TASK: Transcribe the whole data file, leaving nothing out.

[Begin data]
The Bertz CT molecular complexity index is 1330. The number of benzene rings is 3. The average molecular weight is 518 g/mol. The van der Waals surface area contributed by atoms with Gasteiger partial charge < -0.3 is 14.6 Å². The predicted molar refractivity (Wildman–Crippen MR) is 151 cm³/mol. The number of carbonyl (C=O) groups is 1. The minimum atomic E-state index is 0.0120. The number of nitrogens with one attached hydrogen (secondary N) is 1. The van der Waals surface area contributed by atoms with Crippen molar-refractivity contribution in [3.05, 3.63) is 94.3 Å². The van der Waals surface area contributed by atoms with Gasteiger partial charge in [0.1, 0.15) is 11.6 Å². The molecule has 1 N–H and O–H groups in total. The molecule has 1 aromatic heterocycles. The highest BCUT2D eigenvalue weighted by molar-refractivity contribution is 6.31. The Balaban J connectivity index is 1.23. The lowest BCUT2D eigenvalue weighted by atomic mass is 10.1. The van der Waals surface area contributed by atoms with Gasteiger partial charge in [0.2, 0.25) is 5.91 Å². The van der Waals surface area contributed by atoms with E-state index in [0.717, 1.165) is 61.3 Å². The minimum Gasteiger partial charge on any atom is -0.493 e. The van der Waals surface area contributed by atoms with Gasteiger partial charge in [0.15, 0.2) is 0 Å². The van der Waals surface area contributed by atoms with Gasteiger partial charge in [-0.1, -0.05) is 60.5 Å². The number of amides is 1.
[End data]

The Bertz CT molecular complexity index is 1330. The number of benzene rings is 3. The average molecular weight is 518 g/mol. The van der Waals surface area contributed by atoms with Gasteiger partial charge < -0.3 is 14.6 Å². The predicted molar refractivity (Wildman–Crippen MR) is 151 cm³/mol. The number of carbonyl (C=O) groups is 1. The minimum atomic E-state index is 0.0120. The number of nitrogens with one attached hydrogen (secondary N) is 1. The van der Waals surface area contributed by atoms with Crippen molar-refractivity contribution in [3.05, 3.63) is 94.3 Å². The van der Waals surface area contributed by atoms with Gasteiger partial charge in [0.1, 0.15) is 11.6 Å². The molecule has 1 N–H and O–H groups in total. The molecule has 1 aromatic heterocycles. The highest BCUT2D eigenvalue weighted by molar-refractivity contribution is 6.31. The Balaban J connectivity index is 1.23. The lowest BCUT2D eigenvalue weighted by atomic mass is 10.1. The van der Waals surface area contributed by atoms with Gasteiger partial charge in [0.2, 0.25) is 5.91 Å². The van der Waals surface area contributed by atoms with E-state index in [0.717, 1.165) is 61.3 Å². The minimum Gasteiger partial charge on any atom is -0.493 e. The van der Waals surface area contributed by atoms with Gasteiger partial charge in [0.15, 0.2) is 0 Å². The van der Waals surface area contributed by atoms with Gasteiger partial charge in [-0.1, -0.05) is 60.5 Å². The number of amides is 1.